The unexpected energy of two organizers means that my high school is having a class of '76 reunion (11th grade in Quebec). I'd love to go, but I can't make it. I sent some images from my iPhoto libraries, but then I decided to try to include material from a very crummy old album.
I didn't have time to peel the photos out and scan them, much less hunt down the negatives, so I decided to try a very crude approach to imaging, one that wouldn't quite qualify for Scanning Basics 101. I put the album on the floor with the cover sheet peeled back, and I snapped page shots with my Digital Rebel XT dSLR. I then ran the images through Aperture, cropped a few and adjusted levels, straightened the pages, then uploaded them as JPEGs. You can see some examples (page background visible) here.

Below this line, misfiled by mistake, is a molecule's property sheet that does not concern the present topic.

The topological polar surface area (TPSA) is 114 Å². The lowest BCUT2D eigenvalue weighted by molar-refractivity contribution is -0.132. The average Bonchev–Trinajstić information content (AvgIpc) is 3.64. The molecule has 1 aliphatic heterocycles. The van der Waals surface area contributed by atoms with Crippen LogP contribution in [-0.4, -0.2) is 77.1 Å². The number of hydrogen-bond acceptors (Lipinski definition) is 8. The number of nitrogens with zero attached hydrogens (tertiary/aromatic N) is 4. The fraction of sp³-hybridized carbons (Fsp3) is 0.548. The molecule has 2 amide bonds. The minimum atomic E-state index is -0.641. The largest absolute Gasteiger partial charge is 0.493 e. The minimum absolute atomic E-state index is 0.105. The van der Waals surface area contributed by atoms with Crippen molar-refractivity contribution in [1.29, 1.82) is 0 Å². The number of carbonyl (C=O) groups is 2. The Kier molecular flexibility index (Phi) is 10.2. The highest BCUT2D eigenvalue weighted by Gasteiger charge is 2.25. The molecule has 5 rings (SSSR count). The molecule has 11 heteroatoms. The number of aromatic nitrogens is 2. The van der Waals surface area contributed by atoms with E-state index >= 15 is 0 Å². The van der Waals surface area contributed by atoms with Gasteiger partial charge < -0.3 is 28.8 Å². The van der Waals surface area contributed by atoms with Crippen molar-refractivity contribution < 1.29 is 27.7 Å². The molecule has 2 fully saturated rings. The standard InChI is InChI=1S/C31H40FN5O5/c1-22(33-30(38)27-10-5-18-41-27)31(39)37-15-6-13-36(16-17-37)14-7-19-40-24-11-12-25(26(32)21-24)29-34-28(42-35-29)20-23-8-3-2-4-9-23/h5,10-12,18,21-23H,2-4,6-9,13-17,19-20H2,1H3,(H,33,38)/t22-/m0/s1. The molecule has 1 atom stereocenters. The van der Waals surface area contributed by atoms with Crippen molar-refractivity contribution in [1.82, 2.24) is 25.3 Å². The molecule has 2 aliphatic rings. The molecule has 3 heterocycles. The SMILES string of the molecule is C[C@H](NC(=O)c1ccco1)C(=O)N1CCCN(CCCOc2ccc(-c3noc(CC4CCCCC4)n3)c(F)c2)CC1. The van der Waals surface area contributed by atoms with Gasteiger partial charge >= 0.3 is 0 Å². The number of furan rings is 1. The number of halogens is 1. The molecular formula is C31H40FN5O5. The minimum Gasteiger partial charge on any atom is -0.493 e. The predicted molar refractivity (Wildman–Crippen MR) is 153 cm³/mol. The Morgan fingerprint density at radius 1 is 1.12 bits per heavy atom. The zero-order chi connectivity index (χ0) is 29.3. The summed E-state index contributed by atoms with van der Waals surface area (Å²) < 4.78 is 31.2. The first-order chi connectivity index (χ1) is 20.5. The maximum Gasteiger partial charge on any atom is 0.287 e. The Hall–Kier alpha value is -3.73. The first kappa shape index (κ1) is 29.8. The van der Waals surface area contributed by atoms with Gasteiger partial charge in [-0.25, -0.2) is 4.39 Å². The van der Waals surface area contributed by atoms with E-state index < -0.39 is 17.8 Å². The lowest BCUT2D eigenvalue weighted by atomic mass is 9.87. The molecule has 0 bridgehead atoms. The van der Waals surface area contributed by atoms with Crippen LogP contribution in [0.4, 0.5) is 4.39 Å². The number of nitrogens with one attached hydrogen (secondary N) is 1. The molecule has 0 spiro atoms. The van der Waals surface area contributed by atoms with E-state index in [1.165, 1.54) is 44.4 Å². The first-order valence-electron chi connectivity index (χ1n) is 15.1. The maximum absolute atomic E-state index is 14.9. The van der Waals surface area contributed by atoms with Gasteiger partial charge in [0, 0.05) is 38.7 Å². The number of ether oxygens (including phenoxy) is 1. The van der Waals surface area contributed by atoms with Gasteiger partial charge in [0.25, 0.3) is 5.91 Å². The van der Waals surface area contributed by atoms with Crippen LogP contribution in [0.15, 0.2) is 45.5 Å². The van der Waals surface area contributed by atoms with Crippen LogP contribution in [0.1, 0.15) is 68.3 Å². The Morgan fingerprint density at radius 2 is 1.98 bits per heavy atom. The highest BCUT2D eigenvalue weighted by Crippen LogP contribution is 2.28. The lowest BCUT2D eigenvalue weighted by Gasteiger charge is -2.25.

It was a very fast process and it worked surprisingly well. In a few cases I could see more detail on the screen than was readily apparent in the original print. In other cases the original print is better. I'm going to try this with several old albums, though I'll probably use a tripod and work harder to square the images.
PS. While editing this post Firefox abruptly died and I lost the original draft. It's never done that before!
Update 8/13/07: See also: Google Earth and Picasa: strange loops and the need for four dimensional coordinates in Google's image map layer
Update 8/15/07: I've been puzzling over the fact that at least one image shows more detail than is apparent in a quick glance of the original print. On reflection, it's a product of the sophistication of modern digital software enhancement. Aperture is playing tricks on us, filling in missing data by some clever inferencing. The digital image is a simulacra of the original analog image. Interestingly, as a trigger of memory, the simulacra is more effective than the original. The inferencing works. For more on this topic, see this.